Report calls into question accuracy of graduation rates for Class of 2021 – POLITICO

Hello and welcome to the Monday edition of the New York Education newsletter. We’ll take a look at the week ahead and look back on the past week.

A report provided to POLITICO by the New York Equity Coalition found that states’ graduation rates have been on the rise since 2016, but said those numbers could be inflated by exemptions and flexibility granted during the pandemic.

Details: Since 2016, the state’s graduation rate has increased by 9.4 percentage points to reach a graduation rate of 86.1% in 2021. The report found that 71% of students in the 2021 cohort used at least one Regents exam exemption to graduate, and students from low-income and English-speaking backgrounds. Learners depended on exemptions to graduate.

In its report, the coalition called on the state to invest in supporting students at risk of not graduating with their cohort. Additionally, he called on the state to administer the Regents exam to all eligible students and to increase data accuracy and transparency.

“Students deserve the opportunity to demonstrate the knowledge they have mastered and educators deserve to have meaningful information that will allow them to better support their students,” said Día Bryant, executive director of the Education Trust at New York. “As New York State continues to re-examine its graduation measures, we look forward to continued dialogue about how we can collectively ensure that all students leave high school prepared for their future.”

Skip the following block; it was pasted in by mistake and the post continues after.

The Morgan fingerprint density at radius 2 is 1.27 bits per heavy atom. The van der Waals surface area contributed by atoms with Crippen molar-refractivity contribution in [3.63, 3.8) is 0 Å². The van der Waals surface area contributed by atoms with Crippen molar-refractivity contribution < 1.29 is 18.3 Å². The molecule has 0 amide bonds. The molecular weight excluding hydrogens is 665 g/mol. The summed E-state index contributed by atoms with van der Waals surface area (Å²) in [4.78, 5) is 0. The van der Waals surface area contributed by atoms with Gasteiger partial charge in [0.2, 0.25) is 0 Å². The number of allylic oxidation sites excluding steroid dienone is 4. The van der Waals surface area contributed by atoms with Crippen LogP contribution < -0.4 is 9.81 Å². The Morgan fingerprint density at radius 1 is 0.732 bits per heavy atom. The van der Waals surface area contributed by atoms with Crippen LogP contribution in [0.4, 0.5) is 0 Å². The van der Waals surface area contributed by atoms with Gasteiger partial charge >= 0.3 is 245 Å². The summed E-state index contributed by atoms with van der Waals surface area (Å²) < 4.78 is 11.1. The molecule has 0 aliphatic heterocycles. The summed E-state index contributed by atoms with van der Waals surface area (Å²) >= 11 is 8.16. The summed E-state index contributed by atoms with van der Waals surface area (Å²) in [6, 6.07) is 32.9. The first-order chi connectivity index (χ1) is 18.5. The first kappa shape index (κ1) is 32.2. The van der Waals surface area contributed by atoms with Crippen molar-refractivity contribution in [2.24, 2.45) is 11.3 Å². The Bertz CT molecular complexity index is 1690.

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JUDGE RETURNS ED BUDGET TO COUNCIL – POLITICO’s Julian Shen-Berro: The city’s budget process violated state law, a judge ruled Friday, as he sent the education budget back to the city council for a possible revote in an unprecedented turn of events that comes weeks only before the nation’s largest school system returns to class. Impact: Now the board can either redo the school budget vote or stick to the funding levels it used last year, according to an order by New York Supreme Court Justice Lyle Frank. The ordinance does not, however, prohibit amendments to other areas of the budget if necessary; it only releases the education part. City prosecutors previously argued it was impossible to change part of the budget without affecting other agencies.

THE CUNY TWEETS PROGRAM DIRECTOR CONTROVERSIAL PHOTO — Susan Edelman and Melissa Klein of the New York Post: “The director of a CUNY program that exposes city kids to college classes has apparently done a different kind of exposure — in a pantsless photo posted to social media. J. Michael Steele, 52, who works with the City University of New York’s Early College Initiative, tweeted a photo on Thursday of a man – who appears to be him – standing in a classroom wearing a striped polo shirt, black sneakers, a face mask and nothing else. ‘When it’s hot outside and inside. It’s pom pom shorts time. No children were present for this blackmail photo,’ he tweeted. When contacted by The Post on Saturday, Steele denied the photo was of him. He didn’t say who it was and hung up.